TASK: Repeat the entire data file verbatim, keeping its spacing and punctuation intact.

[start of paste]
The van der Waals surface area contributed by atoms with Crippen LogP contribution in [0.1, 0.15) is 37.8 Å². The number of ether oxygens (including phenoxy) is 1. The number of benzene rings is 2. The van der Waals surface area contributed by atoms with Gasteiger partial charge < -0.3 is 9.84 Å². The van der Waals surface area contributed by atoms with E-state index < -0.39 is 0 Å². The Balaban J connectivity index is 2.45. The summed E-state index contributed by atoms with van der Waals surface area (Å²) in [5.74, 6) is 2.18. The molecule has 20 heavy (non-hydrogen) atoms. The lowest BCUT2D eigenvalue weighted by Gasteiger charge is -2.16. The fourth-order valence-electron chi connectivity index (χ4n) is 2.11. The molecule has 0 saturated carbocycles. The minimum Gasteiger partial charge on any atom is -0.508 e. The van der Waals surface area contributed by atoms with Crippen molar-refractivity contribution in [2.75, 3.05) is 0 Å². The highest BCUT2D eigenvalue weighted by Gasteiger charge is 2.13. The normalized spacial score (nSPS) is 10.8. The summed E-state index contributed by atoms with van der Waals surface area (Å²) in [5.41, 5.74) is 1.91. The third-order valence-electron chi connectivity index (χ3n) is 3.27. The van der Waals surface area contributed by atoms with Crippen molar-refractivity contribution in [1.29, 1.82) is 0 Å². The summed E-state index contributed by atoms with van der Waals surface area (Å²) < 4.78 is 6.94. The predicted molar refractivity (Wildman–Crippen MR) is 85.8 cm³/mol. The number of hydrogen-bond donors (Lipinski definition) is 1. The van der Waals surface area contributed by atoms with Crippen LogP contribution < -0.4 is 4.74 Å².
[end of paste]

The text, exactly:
The van der Waals surface area contributed by atoms with Crippen LogP contribution in [0.1, 0.15) is 37.8 Å². The number of ether oxygens (including phenoxy) is 1. The number of benzene rings is 2. The van der Waals surface area contributed by atoms with Gasteiger partial charge < -0.3 is 9.84 Å². The van der Waals surface area contributed by atoms with E-state index < -0.39 is 0 Å². The Balaban J connectivity index is 2.45. The summed E-state index contributed by atoms with van der Waals surface area (Å²) in [5.74, 6) is 2.18. The molecule has 20 heavy (non-hydrogen) atoms. The lowest BCUT2D eigenvalue weighted by Gasteiger charge is -2.16. The fourth-order valence-electron chi connectivity index (χ4n) is 2.11. The molecule has 0 saturated carbocycles. The minimum Gasteiger partial charge on any atom is -0.508 e. The van der Waals surface area contributed by atoms with Crippen molar-refractivity contribution in [2.75, 3.05) is 0 Å². The highest BCUT2D eigenvalue weighted by Gasteiger charge is 2.13. The normalized spacial score (nSPS) is 10.8. The summed E-state index contributed by atoms with van der Waals surface area (Å²) in [5.41, 5.74) is 1.91. The third-order valence-electron chi connectivity index (χ3n) is 3.27. The van der Waals surface area contributed by atoms with Crippen molar-refractivity contribution in [1.29, 1.82) is 0 Å². The summed E-state index contributed by atoms with van der Waals surface area (Å²) < 4.78 is 6.94. The predicted molar refractivity (Wildman–Crippen MR) is 85.8 cm³/mol. The number of hydrogen-bond donors (Lipinski definition) is 1. The van der Waals surface area contributed by atoms with Crippen LogP contribution < -0.4 is 4.74 Å².